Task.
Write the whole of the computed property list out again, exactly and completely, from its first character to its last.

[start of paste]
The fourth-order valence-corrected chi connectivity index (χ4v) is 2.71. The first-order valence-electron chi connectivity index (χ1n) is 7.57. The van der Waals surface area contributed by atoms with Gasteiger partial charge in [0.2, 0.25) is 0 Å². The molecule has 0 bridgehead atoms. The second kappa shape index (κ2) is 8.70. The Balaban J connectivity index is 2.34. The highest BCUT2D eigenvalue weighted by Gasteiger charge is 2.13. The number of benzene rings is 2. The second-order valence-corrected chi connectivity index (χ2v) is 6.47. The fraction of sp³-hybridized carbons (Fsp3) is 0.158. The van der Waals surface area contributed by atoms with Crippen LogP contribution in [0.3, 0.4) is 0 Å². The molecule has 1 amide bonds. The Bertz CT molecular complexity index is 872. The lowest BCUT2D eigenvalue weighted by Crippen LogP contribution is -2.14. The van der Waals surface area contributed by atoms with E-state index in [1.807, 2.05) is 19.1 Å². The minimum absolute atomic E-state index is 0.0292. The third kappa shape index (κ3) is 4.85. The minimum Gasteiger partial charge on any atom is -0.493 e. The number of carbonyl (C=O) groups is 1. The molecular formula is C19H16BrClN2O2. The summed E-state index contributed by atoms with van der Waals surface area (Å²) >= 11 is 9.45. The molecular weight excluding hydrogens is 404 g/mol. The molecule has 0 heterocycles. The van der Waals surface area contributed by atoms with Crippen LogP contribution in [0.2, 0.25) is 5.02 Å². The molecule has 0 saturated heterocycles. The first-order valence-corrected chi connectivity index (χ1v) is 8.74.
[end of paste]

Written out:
The fourth-order valence-corrected chi connectivity index (χ4v) is 2.71. The first-order valence-electron chi connectivity index (χ1n) is 7.57. The van der Waals surface area contributed by atoms with Gasteiger partial charge in [0.2, 0.25) is 0 Å². The molecule has 0 bridgehead atoms. The second kappa shape index (κ2) is 8.70. The Balaban J connectivity index is 2.34. The highest BCUT2D eigenvalue weighted by Gasteiger charge is 2.13. The number of benzene rings is 2. The second-order valence-corrected chi connectivity index (χ2v) is 6.47. The fraction of sp³-hybridized carbons (Fsp3) is 0.158. The van der Waals surface area contributed by atoms with Crippen LogP contribution in [0.3, 0.4) is 0 Å². The molecule has 1 amide bonds. The Bertz CT molecular complexity index is 872. The lowest BCUT2D eigenvalue weighted by Crippen LogP contribution is -2.14. The van der Waals surface area contributed by atoms with E-state index in [1.807, 2.05) is 19.1 Å². The minimum absolute atomic E-state index is 0.0292. The third kappa shape index (κ3) is 4.85. The minimum Gasteiger partial charge on any atom is -0.493 e. The number of carbonyl (C=O) groups is 1. The molecular formula is C19H16BrClN2O2. The summed E-state index contributed by atoms with van der Waals surface area (Å²) >= 11 is 9.45. The molecular weight excluding hydrogens is 404 g/mol. The molecule has 0 heterocycles. The van der Waals surface area contributed by atoms with Crippen LogP contribution in [0.2, 0.25) is 5.02 Å². The molecule has 0 saturated heterocycles. The first-order valence-corrected chi connectivity index (χ1v) is 8.74.